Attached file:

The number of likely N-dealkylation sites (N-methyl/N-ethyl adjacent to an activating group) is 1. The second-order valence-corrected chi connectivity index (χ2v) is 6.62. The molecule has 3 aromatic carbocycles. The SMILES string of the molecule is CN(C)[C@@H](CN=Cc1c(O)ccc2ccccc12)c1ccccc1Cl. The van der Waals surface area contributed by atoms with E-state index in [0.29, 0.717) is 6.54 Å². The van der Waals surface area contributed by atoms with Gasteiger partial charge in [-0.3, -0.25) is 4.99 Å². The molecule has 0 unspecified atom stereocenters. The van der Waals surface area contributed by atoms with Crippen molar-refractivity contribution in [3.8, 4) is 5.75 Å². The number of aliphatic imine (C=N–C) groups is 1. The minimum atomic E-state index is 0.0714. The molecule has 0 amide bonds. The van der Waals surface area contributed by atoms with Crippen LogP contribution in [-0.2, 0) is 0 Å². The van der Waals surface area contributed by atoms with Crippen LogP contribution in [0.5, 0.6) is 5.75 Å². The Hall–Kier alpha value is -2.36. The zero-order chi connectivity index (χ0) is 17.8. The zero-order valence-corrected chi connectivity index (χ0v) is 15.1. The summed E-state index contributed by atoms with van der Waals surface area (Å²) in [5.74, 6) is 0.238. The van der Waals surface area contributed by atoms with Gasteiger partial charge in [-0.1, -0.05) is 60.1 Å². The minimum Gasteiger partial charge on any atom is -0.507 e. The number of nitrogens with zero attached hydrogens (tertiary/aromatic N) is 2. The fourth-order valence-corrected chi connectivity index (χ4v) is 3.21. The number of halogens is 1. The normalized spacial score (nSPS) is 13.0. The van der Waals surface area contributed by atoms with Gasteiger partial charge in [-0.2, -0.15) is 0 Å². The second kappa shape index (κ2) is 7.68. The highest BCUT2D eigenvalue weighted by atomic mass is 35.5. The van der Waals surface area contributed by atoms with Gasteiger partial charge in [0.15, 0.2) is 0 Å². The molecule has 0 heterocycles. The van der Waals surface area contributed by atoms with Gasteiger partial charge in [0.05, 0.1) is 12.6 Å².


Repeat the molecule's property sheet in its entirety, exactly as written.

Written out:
The number of likely N-dealkylation sites (N-methyl/N-ethyl adjacent to an activating group) is 1. The second-order valence-corrected chi connectivity index (χ2v) is 6.62. The molecule has 3 aromatic carbocycles. The SMILES string of the molecule is CN(C)[C@@H](CN=Cc1c(O)ccc2ccccc12)c1ccccc1Cl. The van der Waals surface area contributed by atoms with E-state index in [0.29, 0.717) is 6.54 Å². The van der Waals surface area contributed by atoms with Gasteiger partial charge in [-0.3, -0.25) is 4.99 Å². The molecule has 0 unspecified atom stereocenters. The van der Waals surface area contributed by atoms with Crippen molar-refractivity contribution in [3.8, 4) is 5.75 Å². The number of aliphatic imine (C=N–C) groups is 1. The minimum atomic E-state index is 0.0714. The molecule has 0 amide bonds. The van der Waals surface area contributed by atoms with Crippen LogP contribution in [-0.2, 0) is 0 Å². The van der Waals surface area contributed by atoms with Crippen LogP contribution in [0.5, 0.6) is 5.75 Å². The Hall–Kier alpha value is -2.36. The zero-order chi connectivity index (χ0) is 17.8. The zero-order valence-corrected chi connectivity index (χ0v) is 15.1. The summed E-state index contributed by atoms with van der Waals surface area (Å²) in [5.74, 6) is 0.238. The van der Waals surface area contributed by atoms with Gasteiger partial charge in [-0.1, -0.05) is 60.1 Å². The minimum Gasteiger partial charge on any atom is -0.507 e. The number of nitrogens with zero attached hydrogens (tertiary/aromatic N) is 2. The fourth-order valence-corrected chi connectivity index (χ4v) is 3.21. The number of halogens is 1. The normalized spacial score (nSPS) is 13.0. The van der Waals surface area contributed by atoms with Gasteiger partial charge in [-0.2, -0.15) is 0 Å². The second kappa shape index (κ2) is 7.68. The highest BCUT2D eigenvalue weighted by atomic mass is 35.5. The van der Waals surface area contributed by atoms with Gasteiger partial charge in [0.15, 0.2) is 0 Å². The molecule has 0 heterocycles. The van der Waals surface area contributed by atoms with Gasteiger partial charge in [0.05, 0.1) is 12.6 Å².